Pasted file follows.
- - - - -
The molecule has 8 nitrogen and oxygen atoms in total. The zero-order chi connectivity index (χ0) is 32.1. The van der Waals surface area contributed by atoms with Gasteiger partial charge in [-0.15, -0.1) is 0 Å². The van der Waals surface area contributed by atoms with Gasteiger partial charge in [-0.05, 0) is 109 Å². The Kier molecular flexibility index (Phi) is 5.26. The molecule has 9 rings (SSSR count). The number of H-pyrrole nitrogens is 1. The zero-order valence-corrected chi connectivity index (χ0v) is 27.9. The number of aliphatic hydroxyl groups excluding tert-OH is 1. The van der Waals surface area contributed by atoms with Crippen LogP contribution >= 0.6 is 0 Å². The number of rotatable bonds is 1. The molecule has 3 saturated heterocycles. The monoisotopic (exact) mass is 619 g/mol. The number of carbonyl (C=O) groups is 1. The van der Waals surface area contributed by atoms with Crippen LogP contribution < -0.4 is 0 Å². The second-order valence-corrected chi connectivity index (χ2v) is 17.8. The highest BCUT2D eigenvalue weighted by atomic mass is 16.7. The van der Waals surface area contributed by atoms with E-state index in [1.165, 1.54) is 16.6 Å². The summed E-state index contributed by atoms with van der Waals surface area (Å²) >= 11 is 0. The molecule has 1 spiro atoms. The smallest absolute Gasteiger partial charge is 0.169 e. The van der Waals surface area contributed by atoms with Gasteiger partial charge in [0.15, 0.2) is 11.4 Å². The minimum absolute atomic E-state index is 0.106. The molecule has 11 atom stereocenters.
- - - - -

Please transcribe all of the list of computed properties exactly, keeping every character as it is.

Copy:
The molecule has 8 nitrogen and oxygen atoms in total. The zero-order chi connectivity index (χ0) is 32.1. The van der Waals surface area contributed by atoms with Gasteiger partial charge in [-0.15, -0.1) is 0 Å². The van der Waals surface area contributed by atoms with Gasteiger partial charge in [-0.05, 0) is 109 Å². The Kier molecular flexibility index (Phi) is 5.26. The molecule has 9 rings (SSSR count). The number of H-pyrrole nitrogens is 1. The zero-order valence-corrected chi connectivity index (χ0v) is 27.9. The number of aliphatic hydroxyl groups excluding tert-OH is 1. The van der Waals surface area contributed by atoms with Crippen LogP contribution >= 0.6 is 0 Å². The number of rotatable bonds is 1. The molecule has 3 saturated heterocycles. The monoisotopic (exact) mass is 619 g/mol. The number of carbonyl (C=O) groups is 1. The van der Waals surface area contributed by atoms with Crippen LogP contribution < -0.4 is 0 Å². The second-order valence-corrected chi connectivity index (χ2v) is 17.8. The highest BCUT2D eigenvalue weighted by atomic mass is 16.7. The van der Waals surface area contributed by atoms with E-state index in [1.165, 1.54) is 16.6 Å². The summed E-state index contributed by atoms with van der Waals surface area (Å²) >= 11 is 0. The molecule has 1 spiro atoms. The smallest absolute Gasteiger partial charge is 0.169 e. The van der Waals surface area contributed by atoms with Gasteiger partial charge in [0.15, 0.2) is 11.4 Å². The minimum absolute atomic E-state index is 0.106. The molecule has 11 atom stereocenters.